So, yesterday was the day... every year around this time, the Android fanboys kick it on Youtube and listen for what their new dream device by Google will be and when can they buy it.
In past years we followed #NexusHype and waited to see what Nexus would accompany the new Android version, and what new features that version would implement. I've kept track of it on our 'database page'.
After today, I'm somewhat unsure where I should put this new device on that series, or should I just start a new tab... ?
Aside from the name shift from Nexus to the Pixel, there's a clear distinct shift away from the developer focused device to the mainstream user.
Let's look at this new transition of a more hardware focused Google.
If you haven't watched yet, you can jump on to the live stream recording (it'll start about the 25min mark)
Is it just me, or did I not hear the word Android... it's really "Google" this time around.
Okay, so the main feature was the new Pixel. And I'm just going to say it. It looks like an iPhone. Really. I'm not upset, but really, could they not realize what they've opened themselves up to? This is going to be the biggest sticking point of anti-Googlers for a long time.
Most talked about for the Pixel was Google's Assistant, a new feature that takes Google Now, or Now on Tap (wait, sorry, it's called Screen Search) and gave it some steroids. Personally, I didn't see it being that much 'stronger' than what we had already, but it's definitely more attractive.
Next up they mentioned the quality of the camera. Hrmm... a 1.55um pixel that's not as new compared to what they've done in the past, but what they have talked up was the gyroscopic stabilization of the video wihtout that fluid-y look we've seen in others. I also noticed they mentioned the HDR+ feature, that instead of long exposures, they were doing series of shorter bursts (still not sure how that will allow you to get enough light to resolve images ... but I'm no scientist).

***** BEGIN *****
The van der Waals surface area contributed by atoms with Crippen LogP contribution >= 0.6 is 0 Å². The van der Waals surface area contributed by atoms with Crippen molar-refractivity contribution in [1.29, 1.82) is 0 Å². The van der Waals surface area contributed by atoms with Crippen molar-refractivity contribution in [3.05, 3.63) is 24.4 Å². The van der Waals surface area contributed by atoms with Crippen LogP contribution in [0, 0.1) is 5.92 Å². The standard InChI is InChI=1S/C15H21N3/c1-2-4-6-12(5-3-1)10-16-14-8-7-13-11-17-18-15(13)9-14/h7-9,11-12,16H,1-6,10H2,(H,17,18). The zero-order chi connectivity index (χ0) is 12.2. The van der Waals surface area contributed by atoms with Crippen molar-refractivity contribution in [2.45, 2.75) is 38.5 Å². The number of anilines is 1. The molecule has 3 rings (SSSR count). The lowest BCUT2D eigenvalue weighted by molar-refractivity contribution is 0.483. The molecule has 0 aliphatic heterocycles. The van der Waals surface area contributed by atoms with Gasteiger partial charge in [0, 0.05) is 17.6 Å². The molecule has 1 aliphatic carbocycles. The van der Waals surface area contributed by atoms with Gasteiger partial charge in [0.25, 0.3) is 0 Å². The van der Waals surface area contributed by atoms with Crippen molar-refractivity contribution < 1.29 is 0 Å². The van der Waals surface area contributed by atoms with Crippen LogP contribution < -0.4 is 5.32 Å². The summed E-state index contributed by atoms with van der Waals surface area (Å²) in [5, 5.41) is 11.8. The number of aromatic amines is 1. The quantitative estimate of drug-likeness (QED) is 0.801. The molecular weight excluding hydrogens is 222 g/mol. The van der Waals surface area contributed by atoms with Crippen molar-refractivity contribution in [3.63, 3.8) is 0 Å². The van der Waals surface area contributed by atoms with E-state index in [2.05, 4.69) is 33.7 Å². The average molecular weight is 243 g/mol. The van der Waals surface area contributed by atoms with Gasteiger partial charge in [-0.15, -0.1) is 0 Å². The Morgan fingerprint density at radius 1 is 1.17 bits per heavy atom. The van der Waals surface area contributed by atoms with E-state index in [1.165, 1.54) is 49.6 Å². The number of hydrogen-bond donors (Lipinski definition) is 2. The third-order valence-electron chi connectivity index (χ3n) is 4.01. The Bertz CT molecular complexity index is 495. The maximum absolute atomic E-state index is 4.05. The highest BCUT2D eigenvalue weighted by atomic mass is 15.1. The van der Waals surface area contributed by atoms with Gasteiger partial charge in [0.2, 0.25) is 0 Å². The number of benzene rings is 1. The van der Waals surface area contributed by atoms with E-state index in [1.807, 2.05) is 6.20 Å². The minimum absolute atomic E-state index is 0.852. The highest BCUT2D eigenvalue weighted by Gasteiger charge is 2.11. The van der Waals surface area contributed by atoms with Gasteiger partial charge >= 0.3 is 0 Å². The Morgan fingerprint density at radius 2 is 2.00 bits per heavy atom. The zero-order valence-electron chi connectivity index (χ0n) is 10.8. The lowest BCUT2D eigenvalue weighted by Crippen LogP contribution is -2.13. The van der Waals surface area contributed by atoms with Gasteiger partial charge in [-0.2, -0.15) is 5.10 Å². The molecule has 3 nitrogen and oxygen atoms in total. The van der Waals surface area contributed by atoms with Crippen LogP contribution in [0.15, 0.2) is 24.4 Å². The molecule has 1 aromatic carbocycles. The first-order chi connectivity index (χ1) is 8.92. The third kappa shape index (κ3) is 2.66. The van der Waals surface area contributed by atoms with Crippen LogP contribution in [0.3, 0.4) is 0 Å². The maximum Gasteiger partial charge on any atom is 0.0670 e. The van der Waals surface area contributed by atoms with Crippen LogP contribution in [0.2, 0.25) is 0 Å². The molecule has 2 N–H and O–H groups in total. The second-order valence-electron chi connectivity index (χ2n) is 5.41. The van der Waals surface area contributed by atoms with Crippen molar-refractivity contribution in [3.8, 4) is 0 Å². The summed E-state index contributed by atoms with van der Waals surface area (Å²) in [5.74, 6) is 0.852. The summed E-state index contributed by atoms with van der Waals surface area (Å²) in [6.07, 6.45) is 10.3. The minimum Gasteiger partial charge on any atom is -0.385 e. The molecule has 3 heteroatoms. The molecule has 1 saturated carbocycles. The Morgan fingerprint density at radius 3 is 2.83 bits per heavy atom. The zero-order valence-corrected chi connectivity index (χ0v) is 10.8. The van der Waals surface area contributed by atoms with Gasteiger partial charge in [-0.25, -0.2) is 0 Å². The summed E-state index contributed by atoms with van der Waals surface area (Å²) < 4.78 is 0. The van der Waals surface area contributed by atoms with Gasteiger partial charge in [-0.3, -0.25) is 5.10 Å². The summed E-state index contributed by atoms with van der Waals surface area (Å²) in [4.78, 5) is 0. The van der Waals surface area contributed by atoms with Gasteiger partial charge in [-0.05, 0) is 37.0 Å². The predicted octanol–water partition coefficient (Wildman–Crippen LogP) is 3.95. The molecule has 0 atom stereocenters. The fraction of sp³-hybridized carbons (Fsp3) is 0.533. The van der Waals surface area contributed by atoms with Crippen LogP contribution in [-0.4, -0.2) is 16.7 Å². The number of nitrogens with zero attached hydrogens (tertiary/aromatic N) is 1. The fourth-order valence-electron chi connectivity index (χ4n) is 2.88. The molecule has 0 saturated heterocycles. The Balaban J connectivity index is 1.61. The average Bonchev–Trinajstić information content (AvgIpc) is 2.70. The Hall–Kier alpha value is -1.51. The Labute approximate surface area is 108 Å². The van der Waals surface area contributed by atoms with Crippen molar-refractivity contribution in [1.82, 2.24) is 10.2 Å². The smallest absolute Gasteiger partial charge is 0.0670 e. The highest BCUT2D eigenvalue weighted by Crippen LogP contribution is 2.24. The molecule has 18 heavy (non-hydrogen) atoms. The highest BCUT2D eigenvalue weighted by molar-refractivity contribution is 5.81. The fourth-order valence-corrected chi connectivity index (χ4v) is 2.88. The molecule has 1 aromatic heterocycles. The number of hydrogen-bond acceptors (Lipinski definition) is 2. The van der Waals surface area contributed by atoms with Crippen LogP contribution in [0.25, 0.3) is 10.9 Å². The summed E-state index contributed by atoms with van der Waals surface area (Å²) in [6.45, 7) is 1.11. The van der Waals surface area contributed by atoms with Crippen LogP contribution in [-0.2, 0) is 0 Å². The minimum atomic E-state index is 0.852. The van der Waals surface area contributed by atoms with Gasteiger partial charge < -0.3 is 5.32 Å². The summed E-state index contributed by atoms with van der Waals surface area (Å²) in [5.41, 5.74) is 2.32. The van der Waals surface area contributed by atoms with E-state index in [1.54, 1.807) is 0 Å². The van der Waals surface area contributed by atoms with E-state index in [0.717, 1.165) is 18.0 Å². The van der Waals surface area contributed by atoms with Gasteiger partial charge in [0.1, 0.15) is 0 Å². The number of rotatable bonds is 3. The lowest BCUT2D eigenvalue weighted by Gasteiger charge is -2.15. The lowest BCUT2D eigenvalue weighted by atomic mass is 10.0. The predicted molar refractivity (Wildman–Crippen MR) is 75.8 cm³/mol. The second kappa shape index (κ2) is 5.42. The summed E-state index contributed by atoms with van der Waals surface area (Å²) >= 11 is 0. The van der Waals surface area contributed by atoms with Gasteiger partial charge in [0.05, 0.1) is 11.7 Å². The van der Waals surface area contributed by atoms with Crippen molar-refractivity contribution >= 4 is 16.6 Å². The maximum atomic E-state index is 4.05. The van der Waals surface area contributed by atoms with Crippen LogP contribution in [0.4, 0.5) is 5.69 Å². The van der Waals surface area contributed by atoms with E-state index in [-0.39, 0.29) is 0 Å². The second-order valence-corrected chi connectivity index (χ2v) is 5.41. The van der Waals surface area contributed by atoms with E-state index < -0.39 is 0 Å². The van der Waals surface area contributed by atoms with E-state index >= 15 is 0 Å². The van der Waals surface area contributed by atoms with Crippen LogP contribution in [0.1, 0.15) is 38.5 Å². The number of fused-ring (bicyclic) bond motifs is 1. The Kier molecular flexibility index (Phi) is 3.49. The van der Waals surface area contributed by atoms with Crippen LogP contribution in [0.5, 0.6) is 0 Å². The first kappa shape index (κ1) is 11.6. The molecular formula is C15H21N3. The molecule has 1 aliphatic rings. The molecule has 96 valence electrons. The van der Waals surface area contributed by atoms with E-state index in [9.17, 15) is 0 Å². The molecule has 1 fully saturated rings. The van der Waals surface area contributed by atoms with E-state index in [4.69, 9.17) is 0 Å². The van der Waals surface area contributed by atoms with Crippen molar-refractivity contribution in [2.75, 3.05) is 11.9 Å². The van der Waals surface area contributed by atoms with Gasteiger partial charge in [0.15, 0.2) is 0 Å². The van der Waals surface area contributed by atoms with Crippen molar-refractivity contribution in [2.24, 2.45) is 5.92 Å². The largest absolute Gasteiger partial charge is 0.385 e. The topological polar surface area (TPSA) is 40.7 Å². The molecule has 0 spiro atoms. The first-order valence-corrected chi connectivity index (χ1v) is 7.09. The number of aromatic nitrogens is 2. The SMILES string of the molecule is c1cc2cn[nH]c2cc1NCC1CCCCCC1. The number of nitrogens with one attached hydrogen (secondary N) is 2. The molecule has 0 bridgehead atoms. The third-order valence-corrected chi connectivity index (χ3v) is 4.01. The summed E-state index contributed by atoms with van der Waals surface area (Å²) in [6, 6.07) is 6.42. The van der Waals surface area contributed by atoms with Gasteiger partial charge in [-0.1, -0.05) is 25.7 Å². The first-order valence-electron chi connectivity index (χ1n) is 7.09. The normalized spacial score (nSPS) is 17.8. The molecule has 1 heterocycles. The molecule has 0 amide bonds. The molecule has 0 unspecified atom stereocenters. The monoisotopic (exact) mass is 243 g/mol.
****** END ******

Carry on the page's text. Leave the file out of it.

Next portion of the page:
The knockout punch in the talk about the phone was that it received a rating of 89 from DxO, which is higher than any other camera has gotten yet (well, from smartphones). That's pretty impressive. So, despite what you may think of it "only being 12MP", it'll definitely do you well.
Another neat thing they mentioned about the new device was how it would provide it's OTA updates. Well, I thought this was how it handled it in the past, but maybe it's new. Now, it'll download the OTA in the background and then apply the update in the background, so you'll just get a notification to restart to see the new changes.
What was especially interesting, was that when they said it, as they said in other areas as they talked about all their new services was that 'it just worked'.
That phrase was used over and over... maybe I'm just sensitive to it.
Now, it was funny how they talked all about the on screen search, or Google Photo recognition, etc.. as if it were brand new features. From my perspective, you can definitely tell there was a shift in who they were talking to.
They are looking now at selling these devices to the average, every day user and purchaser of smartphones. It may be a bit out of the range of the average person's wallet, but there is a distinct shift in focus on the wording.
Take the naming of the device. Nexus was the standard for the developers. "Hey, we have a great platform here, help us make cool stuff for it". Nowadays, they have already made Android so mature that there wasn't that need of a 'demo line' any more. Let's just make something that competes with everybody else. Gone are the days of the 'Google subsidy' as well (my little joke on how Google kept the Nexus brands so cheap so to entice people to look at building their platform). The variants of the Pixel range from $900 outright to $1179.
|Processor||2.15GHz x2 + 1.6GHz x2||2.15GHz x2 + 1.6GHz x2|
|Type||Snapdragon 821||Snapdragon 821|
|Storage||32 or 128GB (+$130)||32 or 128GB (+$130)|
|Rear Cam||12MP (1.55um, f/2.0)||12MP (1.55um, f/2.0)|
|Front Cam||8MP (1.4um f/2.4)||8MP (1.4um f/2.4)|
|Released||Oct 2016||Oct 2016|
|Other||Google Assistant||Google Assistant|
|gyro stabilization for video||gyro stabilization for video|
Now, I've had a few folks already drop hate on the Moto Z because it is going to be $900. For the Pixel, this is $900 for a device with a lot less features. Smaller, less resolution.
Google is being pretty balls-y with this move. For the past while I was pretty amped up, thinking that I might be done with OEM specific phones (yes, we all know that HTC did make this phone, but they're not going to tell you that outright) and go with a "Nexus/Pixel/Google" phone so I can get proper updates. But for $900 I can get the Moto Z, I personally don't see the edge to make me go Pixel.
Sure, it's a good phone, and like +Jace Hernandez said, there's a proven model... just look at the prices of the Samsung Note or the iPhone; people have, and will pay for it.
You can order online at store.google.com or it's starting to come up for pre-order on carriers now. The phone will be available Oct 20. So just 15 more days for those of you that want in on it.
I'm hoping that the mention of the embeddable Assistant SDK makes its way soon enough to other devices. I'm not going to be using Allo.